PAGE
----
Hopefully DA:I will live up to expectations and be the Dragon Age game that fans of the series want it to be. Speaking for myself, October 7th can't come soon enough.

Well that's not a good sign...

Mortal Kombat X



The action in this trailer is nothing short of bad ass! Personally I could do without the dumb rap song that in no way, shape, or form fits the game but hey, marketing. Either way, I am pumped to see what NetherRelam Studios has in store for the next iteration of this legendary fighting game franchise. And, thankfully, we got to see some real gameplay of it at the show, check it out below:


 I think this would hurt so bad, your brain wouldn't even let you feel it.

Rise of the Tomb Raider



After playing last year's excellent reboot of the classic Tomb Raider franchise, I've been very curious to see what Crystal Dynamics has planned for the indomitable Lara Croft next. Well, this year's E3 marked the announcement of the upcoming sequel, Rise of the Tomb Raider. A lot of people have been pooh-poohing the name, but whatever; if the game can meet the high bar set by the original, than they could call it Rise of the Fart Raider for all I care.

There wasn't any gameplay shown, but I was still excited to hear the official word that the game is in development.


Far Cry 4



Ok, as long as I'm making a list that includes amazing trailer, this one had to make the cut. The Far Cry games have really hit their stride over the last couple of games, with Far Cry 3 receiving much critical and fan acclaim for it's open world and engaging gameplay. FC3 also introduced a captivating villain in Vaas. Unfortunately, most people agree that his potential was squandered early in the game.

Hopefully that won't be the case this time around with FC4's new villain, Pagan Min. The above trailer makes for one hell of an introduction to this psychopath and leaves you curious about not only the player's relationship with him, but also how far he will go and what his motives are. If the game can hold to it's current release date, we'll be discovering the answers to these question this November.

Honorable Mention

Just to wrap this up before I find myself talking about every trailer that debuted at the show, I should go ahead and list a few final trailers that caught my attention, click on the names to see their videos:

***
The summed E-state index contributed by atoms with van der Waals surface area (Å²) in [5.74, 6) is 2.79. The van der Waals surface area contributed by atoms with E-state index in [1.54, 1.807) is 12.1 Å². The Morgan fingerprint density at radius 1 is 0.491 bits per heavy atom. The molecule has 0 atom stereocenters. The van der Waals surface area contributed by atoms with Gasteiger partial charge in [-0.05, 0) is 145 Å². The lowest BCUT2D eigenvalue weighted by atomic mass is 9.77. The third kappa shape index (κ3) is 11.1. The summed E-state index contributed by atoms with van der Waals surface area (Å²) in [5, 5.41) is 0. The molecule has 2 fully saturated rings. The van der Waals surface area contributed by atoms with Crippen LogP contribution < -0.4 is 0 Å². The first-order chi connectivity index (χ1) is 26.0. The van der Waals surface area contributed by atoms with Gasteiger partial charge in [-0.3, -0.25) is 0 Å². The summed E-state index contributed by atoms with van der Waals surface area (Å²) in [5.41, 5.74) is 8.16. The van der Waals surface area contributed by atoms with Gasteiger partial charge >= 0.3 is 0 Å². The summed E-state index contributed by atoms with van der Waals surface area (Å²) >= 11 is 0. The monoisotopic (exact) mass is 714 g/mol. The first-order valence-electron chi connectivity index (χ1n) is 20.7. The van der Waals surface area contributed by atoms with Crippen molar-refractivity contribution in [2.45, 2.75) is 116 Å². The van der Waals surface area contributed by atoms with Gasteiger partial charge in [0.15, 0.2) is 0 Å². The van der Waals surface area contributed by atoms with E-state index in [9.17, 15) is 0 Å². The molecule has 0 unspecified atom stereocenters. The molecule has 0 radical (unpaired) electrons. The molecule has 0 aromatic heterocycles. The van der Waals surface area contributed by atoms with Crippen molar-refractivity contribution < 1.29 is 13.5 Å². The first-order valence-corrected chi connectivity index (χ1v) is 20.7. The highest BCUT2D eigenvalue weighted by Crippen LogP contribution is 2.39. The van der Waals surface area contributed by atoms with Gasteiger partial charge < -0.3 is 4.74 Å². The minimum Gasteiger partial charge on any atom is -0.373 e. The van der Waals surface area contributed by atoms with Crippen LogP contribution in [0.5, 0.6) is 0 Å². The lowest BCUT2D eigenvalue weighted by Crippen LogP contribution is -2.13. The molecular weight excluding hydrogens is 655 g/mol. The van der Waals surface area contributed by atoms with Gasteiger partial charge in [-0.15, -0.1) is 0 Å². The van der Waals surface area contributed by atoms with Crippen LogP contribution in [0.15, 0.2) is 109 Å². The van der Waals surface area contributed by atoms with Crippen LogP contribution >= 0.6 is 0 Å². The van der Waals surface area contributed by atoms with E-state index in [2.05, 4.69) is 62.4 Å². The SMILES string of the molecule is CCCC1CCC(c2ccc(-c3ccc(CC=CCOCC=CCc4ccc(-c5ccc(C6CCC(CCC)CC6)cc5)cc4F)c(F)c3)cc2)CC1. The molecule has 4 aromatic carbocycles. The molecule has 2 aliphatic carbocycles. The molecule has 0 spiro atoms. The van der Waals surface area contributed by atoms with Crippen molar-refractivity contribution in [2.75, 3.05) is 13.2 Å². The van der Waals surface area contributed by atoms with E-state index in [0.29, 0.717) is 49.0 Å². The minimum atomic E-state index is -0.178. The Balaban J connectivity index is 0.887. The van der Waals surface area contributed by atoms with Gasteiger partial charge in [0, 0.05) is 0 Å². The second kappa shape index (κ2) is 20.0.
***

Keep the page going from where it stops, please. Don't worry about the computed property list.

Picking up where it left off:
The Order: 1886 (Stylish 3rd-person shooter with an interesting setting.)

White Night (Creepy-looking horror game with striking visual style.)

Mario Maker (Looks super cool. if Nintendo can flesh it out and give creators the tools they'd want, it'll be spectacular.)

Destiny (The latest from Bungie, the team responsible for the Halo franchise. Looks really great so far, hopefully it can live up to its creator's legacy.)

Final Thoughts

So, maybe E3 2014 wasn't a mind-blowing event. We still got to see some fantastic looking games coming from talented people, ranging from small indie dev teams to massive AAA-title making factories.

If anything, this year's show proves that the video game industry is alive and well and will be pumping out cool stuff for years to come, and I couldn't be happier to be along for the ride.

Wednesday, May 7, 2014

E3 2014 Preview

The Electronic 3rd is nearly upon us!



E3, the biggest video game convention of the year, is only a few short weeks away. That means that it's high time I start talking about my expectations for what we may see this year. 

2013 felt like a bit of an off year for E3; the show was mostly focused on Sony and Microsoft hammering out the final details for their consoles before launch. Which was famously followed by a lot of backtracking on Microsoft's part due to the backlash they received over a number of their proposed policies regarding the Xbox One

Meanwhile the games themselves seemed to take a backseat. It just felt like the really cool stuff that's going to justify the existence of this new generation of hardware simply wasn't ready to show yet. Granted, that is pretty typical of a launch year E3, but it's also the reason why this year feels so exciting. Now that the new consoles are out of their "launch window" we should start to see the real next-gen games coming to the forefront. The one that aren't simply uprezzed versions of 360 and PS3 games. There will obviously still be some overlap, but it definitely appears that the newer machines are the lead platforms for these games, and they're being ported down for the old consoles, instead of the other way around.